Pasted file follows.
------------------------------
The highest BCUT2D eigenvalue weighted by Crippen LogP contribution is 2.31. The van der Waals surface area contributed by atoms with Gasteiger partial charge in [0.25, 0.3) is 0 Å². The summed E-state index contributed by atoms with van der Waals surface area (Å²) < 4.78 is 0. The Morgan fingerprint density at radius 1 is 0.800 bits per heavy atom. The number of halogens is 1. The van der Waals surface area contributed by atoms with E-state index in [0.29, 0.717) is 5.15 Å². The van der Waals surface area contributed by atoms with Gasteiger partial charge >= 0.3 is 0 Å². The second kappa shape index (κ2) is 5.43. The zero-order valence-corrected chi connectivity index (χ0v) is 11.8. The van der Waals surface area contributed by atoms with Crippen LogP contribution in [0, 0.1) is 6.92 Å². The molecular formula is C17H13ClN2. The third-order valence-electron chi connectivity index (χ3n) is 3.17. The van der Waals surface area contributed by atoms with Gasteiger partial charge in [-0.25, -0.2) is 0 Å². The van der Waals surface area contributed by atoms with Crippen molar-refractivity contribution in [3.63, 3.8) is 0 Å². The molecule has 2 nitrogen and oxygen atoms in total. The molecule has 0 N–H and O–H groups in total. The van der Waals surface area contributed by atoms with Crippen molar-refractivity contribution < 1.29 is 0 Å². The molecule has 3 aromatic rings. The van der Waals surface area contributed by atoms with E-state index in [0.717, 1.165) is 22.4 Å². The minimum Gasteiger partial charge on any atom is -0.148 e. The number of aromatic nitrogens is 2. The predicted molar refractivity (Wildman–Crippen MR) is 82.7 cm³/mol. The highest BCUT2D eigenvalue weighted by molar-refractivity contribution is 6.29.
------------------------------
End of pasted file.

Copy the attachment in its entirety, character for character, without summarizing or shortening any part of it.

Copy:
The highest BCUT2D eigenvalue weighted by Crippen LogP contribution is 2.31. The van der Waals surface area contributed by atoms with Gasteiger partial charge in [0.25, 0.3) is 0 Å². The summed E-state index contributed by atoms with van der Waals surface area (Å²) < 4.78 is 0. The Morgan fingerprint density at radius 1 is 0.800 bits per heavy atom. The number of halogens is 1. The van der Waals surface area contributed by atoms with E-state index in [0.29, 0.717) is 5.15 Å². The van der Waals surface area contributed by atoms with Gasteiger partial charge >= 0.3 is 0 Å². The second kappa shape index (κ2) is 5.43. The zero-order valence-corrected chi connectivity index (χ0v) is 11.8. The van der Waals surface area contributed by atoms with Crippen LogP contribution in [0, 0.1) is 6.92 Å². The molecular formula is C17H13ClN2. The third-order valence-electron chi connectivity index (χ3n) is 3.17. The van der Waals surface area contributed by atoms with Gasteiger partial charge in [-0.25, -0.2) is 0 Å². The van der Waals surface area contributed by atoms with Crippen molar-refractivity contribution in [3.63, 3.8) is 0 Å². The molecule has 2 nitrogen and oxygen atoms in total. The molecule has 0 N–H and O–H groups in total. The van der Waals surface area contributed by atoms with Crippen molar-refractivity contribution < 1.29 is 0 Å². The molecule has 3 aromatic rings. The van der Waals surface area contributed by atoms with E-state index in [0.717, 1.165) is 22.4 Å². The minimum Gasteiger partial charge on any atom is -0.148 e. The number of aromatic nitrogens is 2. The predicted molar refractivity (Wildman–Crippen MR) is 82.7 cm³/mol. The highest BCUT2D eigenvalue weighted by molar-refractivity contribution is 6.29.